Obtain state licenses
Although some sole proprietorships can start operating without a business license, businesses like liquor stores, contracting businesses, and specific professions require specific licenses for sole proprietorships to operate legally. For example, if you want to sell liquor or tobacco, you will need a separate license for both. Other occupations and specializations also need specific permits, such as barbers, contractors, accountants, and more.
To learn more about business permits for a sole proprietorship, you can visit the Vermont Department of Taxes website and obtain the licenses and permits you need to comply with the minimum government laws.
One of the advantages of a sole proprietorship is that it is relatively simple when it comes to taxes. As the sole proprietor, you report your business income and expenses on your personal income tax return. You will use Schedule C, Profit or Loss from Business, to calculate your net business income or loss, which is then reported on your Form 1040. Additionally, you will need to pay self-employment taxes, which include Social Security and Medicare taxes, based on your business income.
- The flexibility and freedom to make quick decisions and adapt to changing marketing conditions without consulting partners or shareholders
- Tax benefits that can potentially lower tax payments due to a lower individual tax rate
- The minimal cost of creating a startup and lower ongoing costs
- The simplicity of setting up and operating a sole proprietorship with minimal paperwork and operation requirements
- An entrepreneur is personally responsible for business debt and obligations, putting personal assets at risk
- It is challenging to secure funding for sole proprietorships because lenders and investors prefer to work with separate legal entities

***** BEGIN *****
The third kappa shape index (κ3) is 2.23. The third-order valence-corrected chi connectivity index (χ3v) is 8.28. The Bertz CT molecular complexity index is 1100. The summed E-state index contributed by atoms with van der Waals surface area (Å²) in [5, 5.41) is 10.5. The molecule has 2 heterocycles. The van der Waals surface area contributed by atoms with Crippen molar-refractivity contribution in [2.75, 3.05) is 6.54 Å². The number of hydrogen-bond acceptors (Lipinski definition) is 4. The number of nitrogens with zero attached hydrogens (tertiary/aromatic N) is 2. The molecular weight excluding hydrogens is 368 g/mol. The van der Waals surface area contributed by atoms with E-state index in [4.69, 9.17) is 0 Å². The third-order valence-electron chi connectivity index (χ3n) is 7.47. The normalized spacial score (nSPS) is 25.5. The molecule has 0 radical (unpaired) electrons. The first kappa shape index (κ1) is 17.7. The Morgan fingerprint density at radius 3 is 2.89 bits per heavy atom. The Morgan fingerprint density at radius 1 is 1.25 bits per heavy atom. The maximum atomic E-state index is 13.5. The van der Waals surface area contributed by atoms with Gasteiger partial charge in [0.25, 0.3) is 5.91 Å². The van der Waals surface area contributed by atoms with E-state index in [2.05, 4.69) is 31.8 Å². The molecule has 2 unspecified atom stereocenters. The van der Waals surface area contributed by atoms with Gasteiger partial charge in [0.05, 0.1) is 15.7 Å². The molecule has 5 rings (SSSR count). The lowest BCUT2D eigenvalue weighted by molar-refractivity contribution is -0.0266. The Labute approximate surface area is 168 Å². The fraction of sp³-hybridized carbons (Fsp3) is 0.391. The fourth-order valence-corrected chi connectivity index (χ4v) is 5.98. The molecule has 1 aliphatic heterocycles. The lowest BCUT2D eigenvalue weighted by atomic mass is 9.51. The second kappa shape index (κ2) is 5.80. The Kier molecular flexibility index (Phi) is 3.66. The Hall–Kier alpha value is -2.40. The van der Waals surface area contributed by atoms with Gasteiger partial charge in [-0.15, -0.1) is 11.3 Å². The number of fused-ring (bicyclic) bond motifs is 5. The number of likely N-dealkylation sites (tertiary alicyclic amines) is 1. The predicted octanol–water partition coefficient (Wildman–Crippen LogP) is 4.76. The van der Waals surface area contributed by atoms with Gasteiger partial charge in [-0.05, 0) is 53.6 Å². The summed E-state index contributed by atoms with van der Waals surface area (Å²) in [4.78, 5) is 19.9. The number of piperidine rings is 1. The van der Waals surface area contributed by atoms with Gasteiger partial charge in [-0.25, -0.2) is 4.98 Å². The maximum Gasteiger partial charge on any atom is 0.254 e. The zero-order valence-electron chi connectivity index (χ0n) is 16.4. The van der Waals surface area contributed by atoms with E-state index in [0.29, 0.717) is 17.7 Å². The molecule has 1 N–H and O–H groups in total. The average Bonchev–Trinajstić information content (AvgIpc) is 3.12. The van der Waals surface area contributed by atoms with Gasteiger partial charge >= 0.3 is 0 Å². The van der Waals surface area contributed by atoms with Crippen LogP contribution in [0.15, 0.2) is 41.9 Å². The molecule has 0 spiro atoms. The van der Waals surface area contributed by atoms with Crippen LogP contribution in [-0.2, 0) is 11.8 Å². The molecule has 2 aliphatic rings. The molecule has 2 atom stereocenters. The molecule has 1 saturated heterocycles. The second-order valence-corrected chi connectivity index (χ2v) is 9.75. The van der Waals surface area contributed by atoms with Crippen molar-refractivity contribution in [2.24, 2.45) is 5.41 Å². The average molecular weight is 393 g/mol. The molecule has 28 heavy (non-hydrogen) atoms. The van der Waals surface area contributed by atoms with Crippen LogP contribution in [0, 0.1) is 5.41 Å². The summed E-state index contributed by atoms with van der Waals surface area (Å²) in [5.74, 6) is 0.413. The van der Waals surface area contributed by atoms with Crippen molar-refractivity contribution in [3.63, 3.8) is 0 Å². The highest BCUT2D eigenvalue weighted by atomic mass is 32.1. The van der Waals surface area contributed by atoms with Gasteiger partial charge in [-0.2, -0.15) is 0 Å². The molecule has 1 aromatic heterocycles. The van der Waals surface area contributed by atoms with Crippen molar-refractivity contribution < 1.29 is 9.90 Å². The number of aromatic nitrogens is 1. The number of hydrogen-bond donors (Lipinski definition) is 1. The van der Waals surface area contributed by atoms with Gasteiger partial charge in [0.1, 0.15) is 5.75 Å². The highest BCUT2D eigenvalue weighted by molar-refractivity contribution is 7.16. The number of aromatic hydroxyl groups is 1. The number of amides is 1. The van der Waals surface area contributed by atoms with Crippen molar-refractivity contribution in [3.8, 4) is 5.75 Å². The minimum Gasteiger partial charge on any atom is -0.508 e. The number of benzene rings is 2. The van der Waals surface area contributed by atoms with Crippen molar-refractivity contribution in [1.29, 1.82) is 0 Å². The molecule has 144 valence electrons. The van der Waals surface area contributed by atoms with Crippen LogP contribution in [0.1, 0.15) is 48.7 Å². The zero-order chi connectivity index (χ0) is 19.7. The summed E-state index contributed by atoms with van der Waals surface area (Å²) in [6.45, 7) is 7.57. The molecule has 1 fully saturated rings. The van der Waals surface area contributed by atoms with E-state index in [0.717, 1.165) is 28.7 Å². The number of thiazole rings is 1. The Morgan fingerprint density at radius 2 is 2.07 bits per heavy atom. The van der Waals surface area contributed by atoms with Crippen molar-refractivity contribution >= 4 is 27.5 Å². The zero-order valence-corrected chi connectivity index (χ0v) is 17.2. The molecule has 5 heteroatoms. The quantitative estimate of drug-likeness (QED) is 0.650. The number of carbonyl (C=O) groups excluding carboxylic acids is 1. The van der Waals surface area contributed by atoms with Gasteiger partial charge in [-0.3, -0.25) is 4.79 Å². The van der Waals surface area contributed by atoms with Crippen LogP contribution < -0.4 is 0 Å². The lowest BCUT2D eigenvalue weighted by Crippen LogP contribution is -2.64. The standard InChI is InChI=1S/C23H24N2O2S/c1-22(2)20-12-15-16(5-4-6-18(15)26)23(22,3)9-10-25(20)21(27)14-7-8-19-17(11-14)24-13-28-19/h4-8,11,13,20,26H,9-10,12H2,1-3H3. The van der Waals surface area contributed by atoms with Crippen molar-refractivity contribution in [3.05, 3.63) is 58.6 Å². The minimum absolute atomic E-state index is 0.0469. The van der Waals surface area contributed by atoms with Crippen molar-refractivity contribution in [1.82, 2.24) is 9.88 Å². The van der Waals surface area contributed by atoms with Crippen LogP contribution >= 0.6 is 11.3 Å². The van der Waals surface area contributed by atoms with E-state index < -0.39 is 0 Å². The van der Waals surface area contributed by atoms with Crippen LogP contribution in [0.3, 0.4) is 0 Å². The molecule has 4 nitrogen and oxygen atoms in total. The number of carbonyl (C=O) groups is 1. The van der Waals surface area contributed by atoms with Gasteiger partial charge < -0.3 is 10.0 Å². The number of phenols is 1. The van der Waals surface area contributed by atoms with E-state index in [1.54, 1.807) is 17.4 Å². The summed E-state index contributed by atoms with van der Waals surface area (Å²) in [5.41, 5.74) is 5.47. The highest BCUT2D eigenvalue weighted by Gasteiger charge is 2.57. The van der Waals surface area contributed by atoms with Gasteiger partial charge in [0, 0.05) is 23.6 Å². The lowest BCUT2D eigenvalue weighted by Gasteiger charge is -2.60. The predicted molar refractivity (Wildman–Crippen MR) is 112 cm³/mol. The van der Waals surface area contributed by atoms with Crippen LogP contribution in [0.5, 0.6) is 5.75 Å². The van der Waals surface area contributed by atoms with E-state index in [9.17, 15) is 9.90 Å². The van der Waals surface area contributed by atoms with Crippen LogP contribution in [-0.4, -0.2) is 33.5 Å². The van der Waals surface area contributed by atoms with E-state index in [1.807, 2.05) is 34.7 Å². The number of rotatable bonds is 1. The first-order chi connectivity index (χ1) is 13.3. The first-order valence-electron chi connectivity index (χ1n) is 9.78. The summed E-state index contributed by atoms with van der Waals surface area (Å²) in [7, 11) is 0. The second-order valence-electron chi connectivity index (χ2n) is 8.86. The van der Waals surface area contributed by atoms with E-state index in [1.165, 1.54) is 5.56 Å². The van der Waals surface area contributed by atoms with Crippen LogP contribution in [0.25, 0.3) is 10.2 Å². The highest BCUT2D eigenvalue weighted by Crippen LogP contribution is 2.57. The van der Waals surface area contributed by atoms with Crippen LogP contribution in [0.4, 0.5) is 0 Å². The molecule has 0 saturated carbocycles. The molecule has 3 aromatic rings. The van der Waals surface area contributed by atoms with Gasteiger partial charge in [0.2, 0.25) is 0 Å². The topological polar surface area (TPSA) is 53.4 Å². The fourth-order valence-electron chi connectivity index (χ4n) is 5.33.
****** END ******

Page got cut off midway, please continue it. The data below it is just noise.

- Small business owners cannot continue the sole proprietorship when they are deceased or incapable of working
- The growth potential of a sole proprietorship is limited
Are sole proprietorships in Vermont required to get a DBA?
No, you are not required to obtain a DBA if you own a sole proprietor in Vermont. However, having a DBA can be beneficial to your own business, especially if you want to operate under a different name and make your business more memorable for past and future clients.
Can sole proprietorships in Vermont hire employees?
Sole proprietorships don’t usually require hiring employees since most of the administrative and operative work can be executed by the owner. However, if you require a little bit of help, you can hire employees by obtaining an EIN or employer identification number from the IRS. As an employer, it is also your duty to pay for payroll taxes, worker’s comp insurance, etc.
Can you secure funding if you want to open a sole proprietorship in Vermont?
Lenders and investors typically prefer businesses with a separate legal entity, which makes securing funding quite a challenge if you want to start a sole proprietorship. However, the good thing is that starting a sole proprietorship or small business will not cost you too much, and you can probably save enough to get started.
How much does it cost to start a sole proprietorship in Vermont?
The cost of starting a sole proprietorship in Vermont is relatively cheaper compared to an LLC, which is a different business structure. Aside from your capital, registering for a DBA and business license would be less pricey than filing for articles of formation and incorporation. Note that the specific costs vary depending on the county and industry requirements.
Can you open a business bank account for your sole proprietorship in Vermont?
Although sole proprietorships are unincorporated businesses with no legal distinction between the business and the owner, you can still open a business bank account when you get a DBA or fictitious business name. A separate bank account can be beneficial to keeping your personal assets and spending separate from business assets, providing a clear record of business transactions.
Are sole proprietorships easy to manage?
Compared to other types of business structures, a sole proprietorship can be easier to manage. As an owner of a sole proprietorship, you have complete control over your business, and that might be the most challenging aspect. But with no formal legal requirements or governance structures, the administrative tasks are minimal.